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Friday, February 19, 2010

A Day In The Life....

I wake up in the morning, and remember: today is chemo-day.... ugh... maybe I can grab a few more minutes of sleep....

When I have no time left, I get up and put anisthetic ointment on my port.  If I don't, it will hurt when the nurse sticks me with the needle.  Then I get ready quickly and we leave for the hospital, anxious about getting there on time.  (We are always running "late.")

We usually have to search for parking.  By the time we get there, even the handicapped spaces are often all full.  It is too difficult for us to get out of the house earlier.

We arrive at the oncology day ward, and wait for our turn to check in.  The waiting time varies dramatically, from zero to twenty minutes.  It all depends on how many peope are in front of you. 

You never know in advance what will be.

Once I am checked in, I go for a blood test.  People like me, wait for their port to be "opened."  Others wait for a heparin lock to be inserted into a vein in their arm or hand.  Here too, we wait. The wait is usually between twenty minutes and an hour, but occasionally it takes longer.  It is not uncommon to wait an hour and a half. Again, you never know in advance.

Once blood is drawn, we wait again, for the results (white/red blood cell count, kidney/liver functions, etc.).  For some, this is a very stressful time, because only once they get the results, will they know if they will receive treatment.  It is very stressful to be sent home with no treatment.

Thank God, my counts are usually good, so waiting is just a necessary inconvenience.

Once the blood work has been processed and confirmed, the nurses order the drugs to be prepared by the pharmacy.  Again, all this involves waiting: waiting for the nurses to check the bloodwork; waiting for the pharmacy to prepare the prescription; etc.  It can take the pharmacy up to several hours to prepare a prescription.  Again, it all depends how much work they have on any given day. 

We never know in advance.

Once the drugs are ready, we wait for them to be brought to the department.  Then, we wait for someone who can administer the drugs to hook us up or give us the shot.  When we receive more than one treatment, or additional preparations, we wait each time one of the IV bags needs to be switched.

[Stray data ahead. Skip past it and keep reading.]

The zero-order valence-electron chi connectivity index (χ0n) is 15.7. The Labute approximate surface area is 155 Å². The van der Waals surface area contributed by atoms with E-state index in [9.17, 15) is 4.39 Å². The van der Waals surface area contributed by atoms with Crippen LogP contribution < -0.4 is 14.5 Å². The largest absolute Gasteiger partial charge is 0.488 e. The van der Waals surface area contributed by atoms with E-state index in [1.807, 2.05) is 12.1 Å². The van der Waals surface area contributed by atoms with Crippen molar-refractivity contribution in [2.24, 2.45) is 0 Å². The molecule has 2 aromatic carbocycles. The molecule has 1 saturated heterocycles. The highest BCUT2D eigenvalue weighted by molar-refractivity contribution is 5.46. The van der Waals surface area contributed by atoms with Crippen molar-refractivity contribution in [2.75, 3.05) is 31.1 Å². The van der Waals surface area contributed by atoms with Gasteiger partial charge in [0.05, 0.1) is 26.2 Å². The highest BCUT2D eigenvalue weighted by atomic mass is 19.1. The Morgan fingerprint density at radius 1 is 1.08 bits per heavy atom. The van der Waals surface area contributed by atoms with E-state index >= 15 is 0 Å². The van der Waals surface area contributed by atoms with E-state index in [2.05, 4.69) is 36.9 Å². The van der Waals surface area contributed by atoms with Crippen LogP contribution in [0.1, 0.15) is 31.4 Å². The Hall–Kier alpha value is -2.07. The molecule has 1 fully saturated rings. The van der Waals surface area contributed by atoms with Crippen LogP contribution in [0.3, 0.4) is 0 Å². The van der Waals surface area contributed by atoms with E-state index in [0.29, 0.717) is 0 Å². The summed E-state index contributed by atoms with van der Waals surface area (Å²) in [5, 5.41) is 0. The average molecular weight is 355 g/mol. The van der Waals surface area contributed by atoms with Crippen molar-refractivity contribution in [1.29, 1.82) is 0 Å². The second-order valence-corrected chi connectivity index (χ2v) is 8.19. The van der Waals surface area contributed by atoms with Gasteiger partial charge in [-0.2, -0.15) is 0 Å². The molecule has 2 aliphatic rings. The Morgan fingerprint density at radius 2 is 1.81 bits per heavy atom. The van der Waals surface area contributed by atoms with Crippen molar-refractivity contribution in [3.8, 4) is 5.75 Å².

Individual IV treatments can take anytime, from twenty minutes to several hours, depending on the type of treatment and the person receiving the treatment.  (For example, I was sensitive to Herceptin, so it had to be administered slowly, taking 3 to 3 1/2 hours, instead of the "normal" hour and a half.)

When we are finally done with all our treatments, the entrance to the vein (via port or whatever) is washed with saline and heparin, to prevent clotting.  Of course, there is often a wait for that as well. 

Then, the needle is removed, the needle mark is covered with gauze and tape, and we are done.

The waiting is over; we can go.

Overall time: 3-5 hours on a "good" day.

Some chemo days last 5-7 hours.

I never know how long I will have to be there.

I do not plan anything on days that I need to be at the hospital.  I certainly do not need any additional, and unnecessary, pressure. 

Just waiting all that time can cause stress and anxiety.

Not for me.  I fill my time with good company and good conversation (and, if I'm lucky, a massage).

On chemo days, I clear my calendar, and make a date with a friend, for "coffee and chemo." 


Please daven (or send happy, healing thoughts) for RivkA bat Teirtzel.

With love and optimism,
RivkA

7 comments:

Baila said...

I remember that routine well, more from my daughter's illness than my own. What was so scary the first time became almost (but not quite) routine. Of course it was an experience we would rather not have had, but the people we developed relationships with--both the professionals and patients--enriched us greatly.

I know how hard it is, but you're amazing for always trying to make the best of a crummy experience.

shabbat shalom.

SquarePeg613 said...

You fill your time with mending too!

RivkA with a capital A said...

Baila -- this post was not meant as a complaint, but rather as a description.

Square Peg -- Thanks for remembering! I almost forgot.

I stopped mending, when I received Taxotere and had to keep my hands in ice-gloves.

I have not really gotten back into it, since I am only at the hospital for a short time when I have doctor's appointments (every three weeks).

I am only at the hosptial once a month for actual treatments. Even then, I am always moving about, so I don't really get settled enough to take out my mending.

The last few times I went, I actually brought my mending, but I did not get a chance to accomplish much. I would like to get back into it. I felt so efficient

michele said...

What a long tiring day. I had no idea.

rivster said...

Yeah...I didn't really understand what a chemo treatment was like either. I really appreciate your sharing this and giving me a better understanding of what you, and so many, are facing.

{{hugs}}}

HolyCityPrayer said...

where do we sign up to be on the waiting list to be your C&C date?

RivkA with a capital A said...

Michele -- it really is tiring! that said, it's not a bad day. between the friends that come with me and the friends I have at the hospital, it can even be fun!

Rivster -- thanks. that's why I wrote the post.

HolyCityPrayer -- it's pretty easy, just call or email me. when I was doing chemo every week, I had dates planned months in advance. But now that I'm really only there for a "full day" (as opposed to just a dr.'s appt.) once a month, I don't always remember to make a date. Besides, I have three friends who get regular treatments on the same day, so I always have someone with whom to hang out.